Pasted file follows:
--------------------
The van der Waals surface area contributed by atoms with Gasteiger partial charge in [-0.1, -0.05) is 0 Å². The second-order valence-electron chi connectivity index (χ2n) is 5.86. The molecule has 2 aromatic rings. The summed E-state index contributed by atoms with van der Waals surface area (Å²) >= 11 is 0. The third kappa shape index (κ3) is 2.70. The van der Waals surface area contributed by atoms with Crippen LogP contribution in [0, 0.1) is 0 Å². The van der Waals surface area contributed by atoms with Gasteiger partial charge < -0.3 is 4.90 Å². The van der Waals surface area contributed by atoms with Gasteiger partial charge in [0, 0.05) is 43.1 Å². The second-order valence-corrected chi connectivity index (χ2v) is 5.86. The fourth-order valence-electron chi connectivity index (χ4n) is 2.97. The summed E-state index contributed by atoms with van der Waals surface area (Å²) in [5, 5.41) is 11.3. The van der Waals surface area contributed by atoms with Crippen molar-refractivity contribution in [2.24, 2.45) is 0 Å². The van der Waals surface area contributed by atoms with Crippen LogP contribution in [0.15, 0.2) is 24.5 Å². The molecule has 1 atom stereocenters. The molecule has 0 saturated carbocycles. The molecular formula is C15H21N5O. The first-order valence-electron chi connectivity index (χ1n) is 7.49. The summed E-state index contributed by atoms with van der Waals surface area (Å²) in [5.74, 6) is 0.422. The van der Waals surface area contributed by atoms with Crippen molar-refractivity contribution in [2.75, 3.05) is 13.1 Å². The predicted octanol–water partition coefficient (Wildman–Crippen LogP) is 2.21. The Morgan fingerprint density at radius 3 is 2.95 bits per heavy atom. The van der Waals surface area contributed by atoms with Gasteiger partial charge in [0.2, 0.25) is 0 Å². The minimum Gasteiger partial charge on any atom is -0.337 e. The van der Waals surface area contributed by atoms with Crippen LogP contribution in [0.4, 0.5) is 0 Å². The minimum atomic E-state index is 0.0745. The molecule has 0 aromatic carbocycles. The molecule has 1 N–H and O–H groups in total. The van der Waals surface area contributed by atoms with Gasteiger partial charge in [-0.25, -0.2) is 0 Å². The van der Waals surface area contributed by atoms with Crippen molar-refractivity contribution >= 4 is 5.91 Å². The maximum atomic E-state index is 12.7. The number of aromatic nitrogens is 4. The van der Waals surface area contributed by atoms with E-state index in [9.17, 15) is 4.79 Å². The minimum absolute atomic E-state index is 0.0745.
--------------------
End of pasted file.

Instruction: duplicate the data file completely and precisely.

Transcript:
The van der Waals surface area contributed by atoms with Gasteiger partial charge in [-0.1, -0.05) is 0 Å². The second-order valence-electron chi connectivity index (χ2n) is 5.86. The molecule has 2 aromatic rings. The summed E-state index contributed by atoms with van der Waals surface area (Å²) >= 11 is 0. The third kappa shape index (κ3) is 2.70. The van der Waals surface area contributed by atoms with Crippen LogP contribution in [0, 0.1) is 0 Å². The van der Waals surface area contributed by atoms with Gasteiger partial charge < -0.3 is 4.90 Å². The van der Waals surface area contributed by atoms with Gasteiger partial charge in [0, 0.05) is 43.1 Å². The second-order valence-corrected chi connectivity index (χ2v) is 5.86. The fourth-order valence-electron chi connectivity index (χ4n) is 2.97. The summed E-state index contributed by atoms with van der Waals surface area (Å²) in [5, 5.41) is 11.3. The van der Waals surface area contributed by atoms with Crippen molar-refractivity contribution in [2.24, 2.45) is 0 Å². The van der Waals surface area contributed by atoms with Crippen LogP contribution in [0.15, 0.2) is 24.5 Å². The molecule has 1 atom stereocenters. The molecule has 0 saturated carbocycles. The molecular formula is C15H21N5O. The first-order valence-electron chi connectivity index (χ1n) is 7.49. The summed E-state index contributed by atoms with van der Waals surface area (Å²) in [5.74, 6) is 0.422. The van der Waals surface area contributed by atoms with Crippen molar-refractivity contribution in [2.75, 3.05) is 13.1 Å². The predicted octanol–water partition coefficient (Wildman–Crippen LogP) is 2.21. The Morgan fingerprint density at radius 3 is 2.95 bits per heavy atom. The van der Waals surface area contributed by atoms with Gasteiger partial charge in [0.2, 0.25) is 0 Å². The minimum Gasteiger partial charge on any atom is -0.337 e. The van der Waals surface area contributed by atoms with Crippen LogP contribution in [0.4, 0.5) is 0 Å². The minimum atomic E-state index is 0.0745. The molecule has 0 aromatic carbocycles. The molecule has 1 N–H and O–H groups in total. The van der Waals surface area contributed by atoms with Gasteiger partial charge in [-0.25, -0.2) is 0 Å². The van der Waals surface area contributed by atoms with Crippen molar-refractivity contribution >= 4 is 5.91 Å². The maximum atomic E-state index is 12.7. The number of aromatic nitrogens is 4. The van der Waals surface area contributed by atoms with E-state index in [9.17, 15) is 4.79 Å². The minimum absolute atomic E-state index is 0.0745.